Abilene Reporter News (Newspaper) - February 9, 1970, Abilene, Texas
WITHOUT OR WITH OFFENSE TO FRIENDS OR FOES WE SKETCH YOUR WORLD EXACTLY AS IT GOES"—Byron
WTB YEAR, NO. 236 PHONE 673-4271 ABILENE, TEXAS, 79604, MONDAY MORNING, FEBRUARY 9, 1970
-TWENTY PAGES IN TWO SECTIONS
Asnort a ted Press (ZP) IOC DAILY—20c SUNDAY
by jp|! Katharyn |]|| Duff ll
An Abilenian who travels a good bit says he doesn’t know for positive where he will be going after death, but which ever place it is he’s sure he’ll have to change at Dallas and make that long walk from Texas International to make his connection.
Correspondent Joy Culwell of Anson was driving into Abilene the other day when she pulled up at a traffic light behind a beautiful new 1970 luxury automobile.
The very sight of the beautiful motorized beast made her envious.
When she noticed the personalized license plate it bore she was downright green-eyed jealous.
The plate bragged:
“Paid 4 2“
And out on the Hardin-Simmons campus was this hand-done sign posted, supposedly by an enterprising young salesman, on an aging auto.
“For Sail (sic)
. “It’s Cool Inside.”
Whether this means the car does have air conditioning or does not have a heater Joy knows not.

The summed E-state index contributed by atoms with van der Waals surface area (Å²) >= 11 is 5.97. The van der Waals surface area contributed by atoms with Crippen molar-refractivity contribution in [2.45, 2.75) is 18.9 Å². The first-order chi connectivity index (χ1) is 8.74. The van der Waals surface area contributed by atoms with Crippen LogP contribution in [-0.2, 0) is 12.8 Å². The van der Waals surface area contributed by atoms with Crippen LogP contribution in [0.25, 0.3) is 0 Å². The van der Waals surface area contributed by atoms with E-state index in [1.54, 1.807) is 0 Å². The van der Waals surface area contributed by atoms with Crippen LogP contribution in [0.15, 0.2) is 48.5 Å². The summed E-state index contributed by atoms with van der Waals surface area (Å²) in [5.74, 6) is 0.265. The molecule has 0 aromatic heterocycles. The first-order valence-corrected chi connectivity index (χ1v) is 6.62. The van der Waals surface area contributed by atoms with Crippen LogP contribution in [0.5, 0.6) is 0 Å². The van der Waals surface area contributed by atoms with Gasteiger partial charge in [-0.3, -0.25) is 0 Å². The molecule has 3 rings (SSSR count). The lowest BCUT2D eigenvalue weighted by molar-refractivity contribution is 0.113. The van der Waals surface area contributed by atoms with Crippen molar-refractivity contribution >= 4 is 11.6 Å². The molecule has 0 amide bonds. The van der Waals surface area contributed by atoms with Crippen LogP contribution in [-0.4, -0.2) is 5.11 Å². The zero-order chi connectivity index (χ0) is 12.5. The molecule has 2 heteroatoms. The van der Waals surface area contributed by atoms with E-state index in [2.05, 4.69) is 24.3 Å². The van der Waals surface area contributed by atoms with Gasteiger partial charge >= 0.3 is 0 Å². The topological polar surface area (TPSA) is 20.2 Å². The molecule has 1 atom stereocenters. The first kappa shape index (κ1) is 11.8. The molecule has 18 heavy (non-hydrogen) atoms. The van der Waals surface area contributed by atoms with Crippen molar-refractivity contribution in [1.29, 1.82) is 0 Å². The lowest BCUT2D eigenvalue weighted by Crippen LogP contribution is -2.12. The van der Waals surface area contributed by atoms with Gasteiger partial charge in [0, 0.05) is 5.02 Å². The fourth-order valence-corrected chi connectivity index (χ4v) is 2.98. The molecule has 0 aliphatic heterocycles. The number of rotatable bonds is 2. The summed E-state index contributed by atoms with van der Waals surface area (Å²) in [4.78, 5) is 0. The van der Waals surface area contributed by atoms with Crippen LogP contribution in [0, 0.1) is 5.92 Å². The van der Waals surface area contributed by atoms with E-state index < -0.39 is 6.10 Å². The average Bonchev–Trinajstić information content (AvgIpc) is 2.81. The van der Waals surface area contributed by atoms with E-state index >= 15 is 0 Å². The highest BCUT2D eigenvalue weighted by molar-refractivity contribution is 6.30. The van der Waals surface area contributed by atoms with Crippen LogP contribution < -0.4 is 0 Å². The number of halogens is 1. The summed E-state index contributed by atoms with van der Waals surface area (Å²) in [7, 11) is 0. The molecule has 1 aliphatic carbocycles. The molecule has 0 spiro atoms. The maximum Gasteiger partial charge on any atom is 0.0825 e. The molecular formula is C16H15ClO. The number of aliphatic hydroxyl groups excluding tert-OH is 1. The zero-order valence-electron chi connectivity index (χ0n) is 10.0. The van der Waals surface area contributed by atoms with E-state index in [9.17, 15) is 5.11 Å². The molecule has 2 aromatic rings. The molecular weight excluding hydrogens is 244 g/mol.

Recently Attorney Beverly Tarpley took her 6-year-old Chuck for medical checkup and Chuck, as do 6-year-olds, was bringing his friends at the doctor’s office up to date on family news.
The Tarpleys are doing some remodeling, converting a garage into a playroom for the children, Chuck and Beth, 4. Another bath is being added. It is being put in what was an open area between house and garage.
“And guess what,” Chuck announced to the doctor’s office.
“We’re building an outdoor bathroom!”
Times have not completely changed, you see.
Panel Criticizes Medicare. Medicade
WASHINGTON (AP) — The mediaries of things ranging Senate Finance Committee staff from fraud to waste and ineffi-proposed Sunday that the gov- ciency. eminent develop a schedule of The Finance Committee has maximum fees for physicians to not acted on the report but lead-nelp curb soaring costs of medi-,ing members praised it and care and medicaid. jpredicted Senate adoption of at
lins is a key recommendation least some of its recommenda-in a far-ranging, 323-page report dons.
which points up the problems of The report says that unless the rapid and continuing esca-spiraling costs are checked, lation in the costs of health “Congress may reasonably an-care and criticizes the way the ticipate increased pressures two government programs have upon it to extend the medicare been administered. and medicaid programs to en-